Wednesday, November 11, 2009

BETTER LATE THAN NEVER


To pay attention, this is our endless and proper work.

Mary Oliver













I remember fingering bean seeds in the lint of a deep coat pocket.

Surrounded by iron railings and brick flats , I was particularly entranced by the dark recesses of a white slightly lilting porch.
That I was crawling out of the sun's reach didn't occur to my six year old scabby knees and hopeful heart as an issue, any more than the fact that they were lima beans I dug in, lovingly shared from my brother's plate.

Not pole or scarlet runners, but processed , cooked, and served with carrots and peas.

On other days I added dried navy beans , suddenly aware that the damp mud under my nails and in the folds of slouching socks was beautiful.
That I was wearing a secret.

Most days I played hopscotch and barbie, and school. I coloured and dressed my paper dolls and dreamed of canopy beds , locket necklaces and carriage rides.

I didn't climb trees or fences or even the forbidden staircases that grew up like vines with drying laundry leaves up and down those Montreal streets, providing escape routes for tag games.

But these diamonds of letting go and waiting for it to come back, felt like song lyrics of dreams to come true.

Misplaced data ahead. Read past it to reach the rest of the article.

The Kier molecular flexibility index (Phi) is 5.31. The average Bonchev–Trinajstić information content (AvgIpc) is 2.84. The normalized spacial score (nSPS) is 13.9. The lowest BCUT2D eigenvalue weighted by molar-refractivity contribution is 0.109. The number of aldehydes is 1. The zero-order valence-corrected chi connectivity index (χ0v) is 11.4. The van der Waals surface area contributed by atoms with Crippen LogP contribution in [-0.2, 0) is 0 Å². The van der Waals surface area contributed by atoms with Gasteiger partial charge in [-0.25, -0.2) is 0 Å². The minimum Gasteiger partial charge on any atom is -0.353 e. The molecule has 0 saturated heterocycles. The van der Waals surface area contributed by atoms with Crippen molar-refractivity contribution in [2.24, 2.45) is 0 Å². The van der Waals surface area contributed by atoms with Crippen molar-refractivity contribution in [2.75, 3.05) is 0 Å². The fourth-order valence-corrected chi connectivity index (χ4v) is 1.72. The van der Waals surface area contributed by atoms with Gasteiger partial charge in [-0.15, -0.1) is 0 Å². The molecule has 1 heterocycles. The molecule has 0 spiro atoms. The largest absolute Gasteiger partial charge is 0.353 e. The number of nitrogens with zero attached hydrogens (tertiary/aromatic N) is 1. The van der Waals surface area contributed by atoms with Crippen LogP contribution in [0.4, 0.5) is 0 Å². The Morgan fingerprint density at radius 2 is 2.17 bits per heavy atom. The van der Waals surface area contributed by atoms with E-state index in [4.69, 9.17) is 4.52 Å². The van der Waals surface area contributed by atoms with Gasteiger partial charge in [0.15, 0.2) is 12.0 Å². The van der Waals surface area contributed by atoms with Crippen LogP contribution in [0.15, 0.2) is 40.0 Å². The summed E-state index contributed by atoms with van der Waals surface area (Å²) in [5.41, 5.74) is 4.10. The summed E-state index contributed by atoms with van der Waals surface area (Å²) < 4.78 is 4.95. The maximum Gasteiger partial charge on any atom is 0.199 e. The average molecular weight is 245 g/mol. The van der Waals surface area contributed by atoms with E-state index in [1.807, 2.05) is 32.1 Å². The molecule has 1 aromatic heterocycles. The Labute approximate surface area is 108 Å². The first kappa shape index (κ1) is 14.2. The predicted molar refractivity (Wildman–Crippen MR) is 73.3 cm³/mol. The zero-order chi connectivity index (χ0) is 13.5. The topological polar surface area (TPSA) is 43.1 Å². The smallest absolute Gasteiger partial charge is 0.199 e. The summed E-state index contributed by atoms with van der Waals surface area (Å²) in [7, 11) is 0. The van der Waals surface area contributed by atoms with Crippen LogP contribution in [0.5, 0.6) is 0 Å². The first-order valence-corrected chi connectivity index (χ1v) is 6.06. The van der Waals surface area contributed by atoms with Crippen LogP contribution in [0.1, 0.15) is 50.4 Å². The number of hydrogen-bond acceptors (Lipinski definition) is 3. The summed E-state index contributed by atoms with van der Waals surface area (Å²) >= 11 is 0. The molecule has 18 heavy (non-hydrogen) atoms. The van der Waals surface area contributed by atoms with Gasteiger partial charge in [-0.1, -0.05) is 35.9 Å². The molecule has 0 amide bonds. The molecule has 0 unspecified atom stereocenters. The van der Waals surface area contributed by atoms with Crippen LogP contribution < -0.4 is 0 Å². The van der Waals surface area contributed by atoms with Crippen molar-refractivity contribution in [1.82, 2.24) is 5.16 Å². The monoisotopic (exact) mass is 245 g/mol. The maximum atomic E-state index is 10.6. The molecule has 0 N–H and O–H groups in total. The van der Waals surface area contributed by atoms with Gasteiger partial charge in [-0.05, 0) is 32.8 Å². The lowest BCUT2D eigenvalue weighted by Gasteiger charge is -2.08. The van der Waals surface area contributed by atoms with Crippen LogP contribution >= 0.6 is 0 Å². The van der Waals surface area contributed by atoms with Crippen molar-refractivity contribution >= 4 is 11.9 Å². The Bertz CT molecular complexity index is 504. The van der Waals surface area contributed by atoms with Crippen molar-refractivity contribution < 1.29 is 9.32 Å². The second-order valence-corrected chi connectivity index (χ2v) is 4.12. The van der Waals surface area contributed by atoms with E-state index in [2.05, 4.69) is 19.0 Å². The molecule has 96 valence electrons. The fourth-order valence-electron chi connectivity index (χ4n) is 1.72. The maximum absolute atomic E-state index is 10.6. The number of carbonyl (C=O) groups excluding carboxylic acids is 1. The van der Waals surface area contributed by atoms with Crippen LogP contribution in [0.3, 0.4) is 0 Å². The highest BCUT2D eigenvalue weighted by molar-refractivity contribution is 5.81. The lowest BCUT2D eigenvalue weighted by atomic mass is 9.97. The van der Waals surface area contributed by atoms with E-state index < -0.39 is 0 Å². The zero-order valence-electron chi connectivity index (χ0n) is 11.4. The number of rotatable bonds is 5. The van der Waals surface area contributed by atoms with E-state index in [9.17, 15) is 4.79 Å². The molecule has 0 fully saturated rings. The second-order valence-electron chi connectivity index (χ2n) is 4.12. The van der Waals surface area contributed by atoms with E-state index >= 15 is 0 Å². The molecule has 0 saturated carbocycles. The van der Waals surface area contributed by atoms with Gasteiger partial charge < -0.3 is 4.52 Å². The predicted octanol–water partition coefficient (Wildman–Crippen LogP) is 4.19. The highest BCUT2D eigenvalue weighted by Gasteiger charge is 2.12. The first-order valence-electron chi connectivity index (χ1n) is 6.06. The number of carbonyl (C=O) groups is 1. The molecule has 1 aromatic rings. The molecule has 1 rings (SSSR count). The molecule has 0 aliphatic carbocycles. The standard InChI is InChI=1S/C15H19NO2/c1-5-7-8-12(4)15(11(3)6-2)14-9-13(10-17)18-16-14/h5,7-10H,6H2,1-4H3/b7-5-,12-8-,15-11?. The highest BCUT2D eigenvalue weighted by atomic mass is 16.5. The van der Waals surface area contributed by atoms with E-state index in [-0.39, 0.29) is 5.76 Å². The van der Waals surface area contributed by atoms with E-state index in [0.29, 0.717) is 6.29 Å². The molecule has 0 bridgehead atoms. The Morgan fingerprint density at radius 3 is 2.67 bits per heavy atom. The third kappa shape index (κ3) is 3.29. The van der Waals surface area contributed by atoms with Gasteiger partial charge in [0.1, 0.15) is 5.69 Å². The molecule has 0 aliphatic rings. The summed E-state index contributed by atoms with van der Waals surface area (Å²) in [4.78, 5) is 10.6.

They smelled like the laughter layered in pine needles around a cottage. Like a soup ladle carefully running along the top of the pot to catch drips of shelled peas and pulled up carrots.

Just a prayer of giant snowflakes and star lit bedroom nights. Bedtime's steepled fingers could bring the tiniest little green piece of forever pushing up through the rain of a morning.

I'm sure when we moved yet again, I quickly forgot about those doomed plantings.

But the seeds of something grew.

23 comments:

  1. Visiting from your other blog... thanks for the lovely post! I also appreciated your pictures, particularly the one of the knobbly red berries(?) with the multi-colored leaves. So pretty!

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  2. I like reading here, too. I think the seeds grew into something quite lovely.

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  3. These photos and words are quite beautiful. Thanks for sending us this way. Also appreciate your visit earlier!

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  4. Love the intricate detail in these photographs. Nature really is a world unto itself, isn't it?

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  5. Beautiful, Deb. I always look forward to your poetry-prose posts.

    And thank you for those pictures! I could feel something in my chest expand as I looked through them.

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  6. thank you for your kind words on my blog today....

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  7. I love this line!!
    I remember fingering bean seeds in the lint of a deep coat pocket.

    Oh, and the forever pushing up ... beautiful. Very meditative. Beautiful.

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  8. Such beautiful photos Deb! I admire people who can work the good earth and make something grow. I am not one of them, but my husband is, and I love him all the more for it.

    Your words and memories enchant me. They hold me captivated and I wish the post didn't have to end so soon.